Our voice represents our rich inner world of thoughts, feelings, wants and needs. It is an instrument—and every instrument needs careful maintenance for optimal function
When providing voice treatment to my clients, I can’t stress enough the importance of a vocal hygiene protocol.
Some recommendations are standard, such as adequate water intake and using a humidifier at home. But to give my clients the best opportunities for improvement, I like to go beyond the basics. To accomplish this, I take a holistic dive into the diet, lifestyle and environment the client encounters daily. This insight can shed light on factors that might harm their voice. Using these details, we work together to tailor a protocol personalized for their situation.
To customize a vocal hygiene plan that makes sense for them, I always start by asking my clients these three questions:
- Do you consume any alcohol and/or drugs (prescribed/unprescribed)?
It’s critical to approach this questions with compassion and openness. Many people consume alcohol, cannabis and/or other pharmaceuticals for a variety of reasons, including stress relief. If I feel their intake negatively affects their treatment—alcohol causes dehydration, for example—I recommend reducing intake or using alternative anti-stress methods. Of course, I also advise they discuss any change with their health care practitioner.
Another prescription or over the counter medication to watch out for is allergy medication. Allergy medications dehydrate. Also, if used to alleviate a stuffy nose, these medications can cause serious post nasal drip, which often results in excessive throat clearing and coughing. That combination can compound to aggravate an already tender throat and voice. I recommend strategies to compensate through extra hydration or using hard swallows to clear post nasal drip.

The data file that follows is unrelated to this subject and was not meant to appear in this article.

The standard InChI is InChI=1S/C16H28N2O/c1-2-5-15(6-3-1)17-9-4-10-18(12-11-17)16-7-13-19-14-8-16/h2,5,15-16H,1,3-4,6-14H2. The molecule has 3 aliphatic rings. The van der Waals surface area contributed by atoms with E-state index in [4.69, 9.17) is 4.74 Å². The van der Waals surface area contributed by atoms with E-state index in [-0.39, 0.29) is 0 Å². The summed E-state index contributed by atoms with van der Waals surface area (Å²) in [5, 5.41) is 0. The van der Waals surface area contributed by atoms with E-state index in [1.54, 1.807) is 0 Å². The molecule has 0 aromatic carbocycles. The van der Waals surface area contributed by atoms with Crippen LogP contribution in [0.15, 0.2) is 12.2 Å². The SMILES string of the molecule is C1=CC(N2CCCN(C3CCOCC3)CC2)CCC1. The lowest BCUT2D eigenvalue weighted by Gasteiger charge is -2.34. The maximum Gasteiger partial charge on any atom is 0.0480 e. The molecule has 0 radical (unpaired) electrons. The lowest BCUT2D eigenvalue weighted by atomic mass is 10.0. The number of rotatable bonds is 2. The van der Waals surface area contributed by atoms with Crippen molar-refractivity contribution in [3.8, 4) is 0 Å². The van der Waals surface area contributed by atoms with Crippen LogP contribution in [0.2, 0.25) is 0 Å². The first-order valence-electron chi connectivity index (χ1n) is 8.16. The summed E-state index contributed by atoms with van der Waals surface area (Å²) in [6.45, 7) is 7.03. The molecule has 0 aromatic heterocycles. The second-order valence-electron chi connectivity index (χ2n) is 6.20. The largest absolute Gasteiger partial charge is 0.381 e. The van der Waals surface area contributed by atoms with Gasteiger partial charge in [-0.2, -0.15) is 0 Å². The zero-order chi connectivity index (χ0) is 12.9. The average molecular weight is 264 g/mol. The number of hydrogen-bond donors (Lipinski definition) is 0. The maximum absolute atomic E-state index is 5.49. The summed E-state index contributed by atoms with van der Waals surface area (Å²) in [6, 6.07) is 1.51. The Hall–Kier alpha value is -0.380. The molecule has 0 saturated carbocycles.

- Do you have any overt stressors in your life right now? And how do you manage that stress?
Aside from serving a physiological and biological purpose, our larynx also serves an emotional purpose. Our voice ties into our identity in many ways. Experiencing an emotional trauma or a stressful situation can negatively affect our voice. Asking this question helps me make recommendations for mindfulness, meditation or perhaps referral to a mental health professional to help them cope with their challenges.
- Tell me about your work and home environments. What sort of “life hacks” or strategies do you use to help bring a sense of calm and well-being into those spaces?
We spend most of our time at home or work, so it’s important to try to create healthy environments in those places. Insight into our clients’ home and work space allows us to make recommendations to enhance vocal health. A humidifier is a great start, but I often also suggest including essential oils to reduce stress and I encourage deep breathing, which can power a strong voice. If I give clients simple upper-body stretches as part of their treatment, I suggest they clear a small space in their work or home environment that encourages them to feel comfortable completing this aspect of their vocal treatment protocol.
It’s important to keep in mind that not everyone works in a traditional office setting. For a client working in a bar/restaurant or as a teacher where they need to speak at louder volumes, I also provide strategies on protecting their voice. Sometimes my clients can’t avoid speaking over background noise, so it’s critical to support those clients with compensatory strategies such as vocal rest prior to and after work, teach them adequate breath support during speaking and proper hydration to maintain vocal wellness.
I use these three questions at the beginning of treating any new voice client. As you get to know your client, you can continue to customize a program targeting their specific needs.
A comprehensive and holistic approach to the vocal hygiene plan can bring lasting improvement for our clients.
Tina Babajanians, MS, CCC-SLP, has nine years of experience working with voice clients. She owns a Los Angeles-based private voice clinic, The Voice Stylist. Follow her @thevoicestylist. firstname.lastname@example.org